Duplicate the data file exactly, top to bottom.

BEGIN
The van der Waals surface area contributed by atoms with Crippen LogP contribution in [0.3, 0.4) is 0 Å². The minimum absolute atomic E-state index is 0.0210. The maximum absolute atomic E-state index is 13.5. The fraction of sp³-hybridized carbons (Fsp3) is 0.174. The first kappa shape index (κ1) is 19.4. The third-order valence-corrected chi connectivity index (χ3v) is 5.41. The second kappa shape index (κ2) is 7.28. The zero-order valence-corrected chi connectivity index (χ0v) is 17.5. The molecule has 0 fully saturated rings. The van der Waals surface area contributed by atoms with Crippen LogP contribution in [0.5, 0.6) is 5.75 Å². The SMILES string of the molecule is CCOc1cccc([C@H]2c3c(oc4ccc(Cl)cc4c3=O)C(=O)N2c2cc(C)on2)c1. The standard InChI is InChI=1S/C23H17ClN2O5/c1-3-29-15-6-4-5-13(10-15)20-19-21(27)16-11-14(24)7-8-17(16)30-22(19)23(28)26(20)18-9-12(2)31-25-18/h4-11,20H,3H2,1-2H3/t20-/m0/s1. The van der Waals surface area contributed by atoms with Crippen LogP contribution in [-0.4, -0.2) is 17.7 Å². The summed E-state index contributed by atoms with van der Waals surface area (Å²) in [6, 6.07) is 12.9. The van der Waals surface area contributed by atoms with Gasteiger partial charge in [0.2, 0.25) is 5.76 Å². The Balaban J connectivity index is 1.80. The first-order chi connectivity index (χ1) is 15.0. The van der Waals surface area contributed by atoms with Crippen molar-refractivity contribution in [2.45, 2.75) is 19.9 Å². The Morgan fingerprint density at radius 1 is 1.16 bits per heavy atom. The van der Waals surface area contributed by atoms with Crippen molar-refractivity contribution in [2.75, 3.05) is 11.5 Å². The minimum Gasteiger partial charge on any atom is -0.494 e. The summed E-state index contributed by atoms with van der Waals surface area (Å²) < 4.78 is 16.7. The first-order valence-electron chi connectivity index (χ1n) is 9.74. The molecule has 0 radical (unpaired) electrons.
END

The van der Waals surface area contributed by atoms with Crippen LogP contribution in [0.3, 0.4) is 0 Å². The minimum absolute atomic E-state index is 0.0210. The maximum absolute atomic E-state index is 13.5. The fraction of sp³-hybridized carbons (Fsp3) is 0.174. The first kappa shape index (κ1) is 19.4. The third-order valence-corrected chi connectivity index (χ3v) is 5.41. The second kappa shape index (κ2) is 7.28. The zero-order valence-corrected chi connectivity index (χ0v) is 17.5. The molecule has 0 fully saturated rings. The van der Waals surface area contributed by atoms with Crippen LogP contribution in [0.5, 0.6) is 5.75 Å². The SMILES string of the molecule is CCOc1cccc([C@H]2c3c(oc4ccc(Cl)cc4c3=O)C(=O)N2c2cc(C)on2)c1. The standard InChI is InChI=1S/C23H17ClN2O5/c1-3-29-15-6-4-5-13(10-15)20-19-21(27)16-11-14(24)7-8-17(16)30-22(19)23(28)26(20)18-9-12(2)31-25-18/h4-11,20H,3H2,1-2H3/t20-/m0/s1. The van der Waals surface area contributed by atoms with Crippen LogP contribution in [-0.4, -0.2) is 17.7 Å². The summed E-state index contributed by atoms with van der Waals surface area (Å²) in [6, 6.07) is 12.9. The van der Waals surface area contributed by atoms with Gasteiger partial charge in [0.2, 0.25) is 5.76 Å². The Balaban J connectivity index is 1.80. The first-order chi connectivity index (χ1) is 15.0. The van der Waals surface area contributed by atoms with Crippen molar-refractivity contribution in [2.45, 2.75) is 19.9 Å². The Morgan fingerprint density at radius 1 is 1.16 bits per heavy atom. The van der Waals surface area contributed by atoms with Crippen molar-refractivity contribution in [2.75, 3.05) is 11.5 Å². The minimum Gasteiger partial charge on any atom is -0.494 e. The summed E-state index contributed by atoms with van der Waals surface area (Å²) < 4.78 is 16.7. The first-order valence-electron chi connectivity index (χ1n) is 9.74. The molecule has 0 radical (unpaired) electrons.